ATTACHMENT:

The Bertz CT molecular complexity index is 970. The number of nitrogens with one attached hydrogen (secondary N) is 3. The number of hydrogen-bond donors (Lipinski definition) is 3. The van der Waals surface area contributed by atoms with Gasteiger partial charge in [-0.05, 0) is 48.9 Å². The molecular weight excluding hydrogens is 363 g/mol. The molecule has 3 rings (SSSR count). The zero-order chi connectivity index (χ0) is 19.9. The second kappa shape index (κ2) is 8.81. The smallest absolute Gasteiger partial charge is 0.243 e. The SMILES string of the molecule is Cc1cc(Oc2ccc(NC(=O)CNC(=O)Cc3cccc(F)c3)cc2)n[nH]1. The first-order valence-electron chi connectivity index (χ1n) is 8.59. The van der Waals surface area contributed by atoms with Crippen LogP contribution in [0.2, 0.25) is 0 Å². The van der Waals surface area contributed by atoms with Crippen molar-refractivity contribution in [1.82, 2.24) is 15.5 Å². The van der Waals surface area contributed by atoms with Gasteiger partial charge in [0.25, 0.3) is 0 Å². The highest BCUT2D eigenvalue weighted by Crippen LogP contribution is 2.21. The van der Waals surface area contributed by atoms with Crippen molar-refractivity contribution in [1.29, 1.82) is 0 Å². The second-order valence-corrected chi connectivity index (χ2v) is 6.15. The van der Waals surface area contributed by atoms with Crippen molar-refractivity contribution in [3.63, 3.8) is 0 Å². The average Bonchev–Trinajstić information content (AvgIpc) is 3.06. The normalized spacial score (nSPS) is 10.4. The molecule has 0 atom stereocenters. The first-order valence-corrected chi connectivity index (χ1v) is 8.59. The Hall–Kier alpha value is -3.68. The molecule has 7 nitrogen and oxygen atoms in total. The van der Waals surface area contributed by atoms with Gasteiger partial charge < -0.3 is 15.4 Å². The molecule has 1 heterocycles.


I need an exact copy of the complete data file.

The Bertz CT molecular complexity index is 970. The number of nitrogens with one attached hydrogen (secondary N) is 3. The number of hydrogen-bond donors (Lipinski definition) is 3. The van der Waals surface area contributed by atoms with Gasteiger partial charge in [-0.05, 0) is 48.9 Å². The molecular weight excluding hydrogens is 363 g/mol. The molecule has 3 rings (SSSR count). The zero-order chi connectivity index (χ0) is 19.9. The second kappa shape index (κ2) is 8.81. The smallest absolute Gasteiger partial charge is 0.243 e. The SMILES string of the molecule is Cc1cc(Oc2ccc(NC(=O)CNC(=O)Cc3cccc(F)c3)cc2)n[nH]1. The first-order valence-electron chi connectivity index (χ1n) is 8.59. The van der Waals surface area contributed by atoms with Crippen LogP contribution in [0.2, 0.25) is 0 Å². The van der Waals surface area contributed by atoms with Crippen molar-refractivity contribution in [1.82, 2.24) is 15.5 Å². The van der Waals surface area contributed by atoms with Gasteiger partial charge in [0.25, 0.3) is 0 Å². The highest BCUT2D eigenvalue weighted by Crippen LogP contribution is 2.21. The van der Waals surface area contributed by atoms with Crippen molar-refractivity contribution in [1.29, 1.82) is 0 Å². The second-order valence-corrected chi connectivity index (χ2v) is 6.15. The van der Waals surface area contributed by atoms with Crippen molar-refractivity contribution in [3.63, 3.8) is 0 Å². The average Bonchev–Trinajstić information content (AvgIpc) is 3.06. The normalized spacial score (nSPS) is 10.4. The molecule has 0 atom stereocenters. The first-order valence-corrected chi connectivity index (χ1v) is 8.59. The Hall–Kier alpha value is -3.68. The molecule has 7 nitrogen and oxygen atoms in total. The van der Waals surface area contributed by atoms with Gasteiger partial charge < -0.3 is 15.4 Å². The molecule has 1 heterocycles.